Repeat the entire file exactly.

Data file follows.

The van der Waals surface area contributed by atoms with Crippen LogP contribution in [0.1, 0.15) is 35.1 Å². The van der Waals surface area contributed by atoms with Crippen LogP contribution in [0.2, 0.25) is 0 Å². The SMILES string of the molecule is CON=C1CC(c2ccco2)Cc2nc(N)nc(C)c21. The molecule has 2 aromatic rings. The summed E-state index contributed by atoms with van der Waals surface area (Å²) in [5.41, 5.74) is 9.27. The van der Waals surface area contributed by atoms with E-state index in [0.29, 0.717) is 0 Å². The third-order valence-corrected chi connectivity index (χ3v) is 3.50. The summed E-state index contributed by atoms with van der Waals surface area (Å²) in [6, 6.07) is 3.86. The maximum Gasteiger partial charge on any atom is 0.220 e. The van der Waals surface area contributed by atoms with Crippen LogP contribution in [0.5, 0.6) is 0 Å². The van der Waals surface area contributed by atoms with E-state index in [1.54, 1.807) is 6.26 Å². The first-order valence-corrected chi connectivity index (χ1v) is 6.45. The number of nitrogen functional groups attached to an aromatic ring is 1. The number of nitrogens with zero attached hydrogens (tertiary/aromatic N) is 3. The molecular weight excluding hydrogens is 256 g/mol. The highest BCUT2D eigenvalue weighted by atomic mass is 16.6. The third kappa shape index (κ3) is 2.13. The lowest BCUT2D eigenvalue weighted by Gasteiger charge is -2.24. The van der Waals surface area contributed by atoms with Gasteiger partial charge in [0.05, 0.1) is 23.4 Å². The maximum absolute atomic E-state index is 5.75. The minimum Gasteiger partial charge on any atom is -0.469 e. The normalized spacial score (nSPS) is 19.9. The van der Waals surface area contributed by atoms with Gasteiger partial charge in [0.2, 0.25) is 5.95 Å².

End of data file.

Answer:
The van der Waals surface area contributed by atoms with Crippen LogP contribution in [0.1, 0.15) is 35.1 Å². The van der Waals surface area contributed by atoms with Crippen LogP contribution in [0.2, 0.25) is 0 Å². The SMILES string of the molecule is CON=C1CC(c2ccco2)Cc2nc(N)nc(C)c21. The molecule has 2 aromatic rings. The summed E-state index contributed by atoms with van der Waals surface area (Å²) in [5.41, 5.74) is 9.27. The van der Waals surface area contributed by atoms with E-state index in [0.29, 0.717) is 0 Å². The third-order valence-corrected chi connectivity index (χ3v) is 3.50. The summed E-state index contributed by atoms with van der Waals surface area (Å²) in [6, 6.07) is 3.86. The maximum Gasteiger partial charge on any atom is 0.220 e. The van der Waals surface area contributed by atoms with Crippen LogP contribution in [0.5, 0.6) is 0 Å². The van der Waals surface area contributed by atoms with E-state index in [1.54, 1.807) is 6.26 Å². The first-order valence-corrected chi connectivity index (χ1v) is 6.45. The number of nitrogen functional groups attached to an aromatic ring is 1. The number of nitrogens with zero attached hydrogens (tertiary/aromatic N) is 3. The molecular weight excluding hydrogens is 256 g/mol. The highest BCUT2D eigenvalue weighted by atomic mass is 16.6. The third kappa shape index (κ3) is 2.13. The lowest BCUT2D eigenvalue weighted by Gasteiger charge is -2.24. The van der Waals surface area contributed by atoms with Gasteiger partial charge in [0.05, 0.1) is 23.4 Å². The maximum absolute atomic E-state index is 5.75. The minimum Gasteiger partial charge on any atom is -0.469 e. The normalized spacial score (nSPS) is 19.9. The van der Waals surface area contributed by atoms with Gasteiger partial charge in [0.2, 0.25) is 5.95 Å².